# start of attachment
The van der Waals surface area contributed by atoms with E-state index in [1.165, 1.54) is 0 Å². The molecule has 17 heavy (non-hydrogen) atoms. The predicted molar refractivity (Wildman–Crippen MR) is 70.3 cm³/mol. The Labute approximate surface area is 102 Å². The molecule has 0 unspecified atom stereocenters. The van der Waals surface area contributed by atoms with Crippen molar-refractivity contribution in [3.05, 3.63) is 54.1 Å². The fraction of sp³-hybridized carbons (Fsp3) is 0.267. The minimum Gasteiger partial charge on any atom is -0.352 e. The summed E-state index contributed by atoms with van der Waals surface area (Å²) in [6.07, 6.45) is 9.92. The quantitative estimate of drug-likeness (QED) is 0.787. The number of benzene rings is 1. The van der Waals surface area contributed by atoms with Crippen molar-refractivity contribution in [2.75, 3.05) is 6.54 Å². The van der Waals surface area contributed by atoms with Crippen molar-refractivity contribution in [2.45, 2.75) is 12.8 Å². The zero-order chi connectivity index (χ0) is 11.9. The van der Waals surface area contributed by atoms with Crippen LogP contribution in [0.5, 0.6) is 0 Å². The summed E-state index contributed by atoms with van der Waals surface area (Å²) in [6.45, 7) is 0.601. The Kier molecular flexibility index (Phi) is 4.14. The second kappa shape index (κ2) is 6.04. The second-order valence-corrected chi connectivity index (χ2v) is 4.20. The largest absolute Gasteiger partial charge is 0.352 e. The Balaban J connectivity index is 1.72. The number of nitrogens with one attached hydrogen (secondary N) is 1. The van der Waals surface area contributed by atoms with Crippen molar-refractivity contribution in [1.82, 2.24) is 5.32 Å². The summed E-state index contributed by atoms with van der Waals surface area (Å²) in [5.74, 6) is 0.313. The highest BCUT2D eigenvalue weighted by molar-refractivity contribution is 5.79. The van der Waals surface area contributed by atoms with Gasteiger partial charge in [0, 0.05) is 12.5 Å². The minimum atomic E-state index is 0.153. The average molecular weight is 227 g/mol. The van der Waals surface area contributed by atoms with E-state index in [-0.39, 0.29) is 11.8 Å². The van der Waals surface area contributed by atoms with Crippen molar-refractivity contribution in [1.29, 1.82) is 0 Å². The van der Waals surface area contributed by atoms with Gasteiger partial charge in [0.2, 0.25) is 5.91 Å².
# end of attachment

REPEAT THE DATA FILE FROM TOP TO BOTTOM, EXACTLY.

The van der Waals surface area contributed by atoms with E-state index in [1.165, 1.54) is 0 Å². The molecule has 17 heavy (non-hydrogen) atoms. The predicted molar refractivity (Wildman–Crippen MR) is 70.3 cm³/mol. The Labute approximate surface area is 102 Å². The molecule has 0 unspecified atom stereocenters. The van der Waals surface area contributed by atoms with Crippen molar-refractivity contribution in [3.05, 3.63) is 54.1 Å². The fraction of sp³-hybridized carbons (Fsp3) is 0.267. The minimum Gasteiger partial charge on any atom is -0.352 e. The summed E-state index contributed by atoms with van der Waals surface area (Å²) in [6.07, 6.45) is 9.92. The quantitative estimate of drug-likeness (QED) is 0.787. The number of benzene rings is 1. The van der Waals surface area contributed by atoms with Crippen molar-refractivity contribution in [2.75, 3.05) is 6.54 Å². The van der Waals surface area contributed by atoms with Crippen molar-refractivity contribution in [2.45, 2.75) is 12.8 Å². The zero-order chi connectivity index (χ0) is 11.9. The van der Waals surface area contributed by atoms with Crippen LogP contribution in [0.5, 0.6) is 0 Å². The summed E-state index contributed by atoms with van der Waals surface area (Å²) in [6.45, 7) is 0.601. The Kier molecular flexibility index (Phi) is 4.14. The second kappa shape index (κ2) is 6.04. The second-order valence-corrected chi connectivity index (χ2v) is 4.20. The largest absolute Gasteiger partial charge is 0.352 e. The Balaban J connectivity index is 1.72. The number of nitrogens with one attached hydrogen (secondary N) is 1. The van der Waals surface area contributed by atoms with Crippen molar-refractivity contribution in [1.82, 2.24) is 5.32 Å². The summed E-state index contributed by atoms with van der Waals surface area (Å²) in [5.74, 6) is 0.313. The highest BCUT2D eigenvalue weighted by molar-refractivity contribution is 5.79. The van der Waals surface area contributed by atoms with Gasteiger partial charge in [0, 0.05) is 12.5 Å². The minimum atomic E-state index is 0.153. The average molecular weight is 227 g/mol. The van der Waals surface area contributed by atoms with E-state index in [-0.39, 0.29) is 11.8 Å². The van der Waals surface area contributed by atoms with Crippen molar-refractivity contribution in [1.29, 1.82) is 0 Å². The van der Waals surface area contributed by atoms with Gasteiger partial charge in [0.2, 0.25) is 5.91 Å².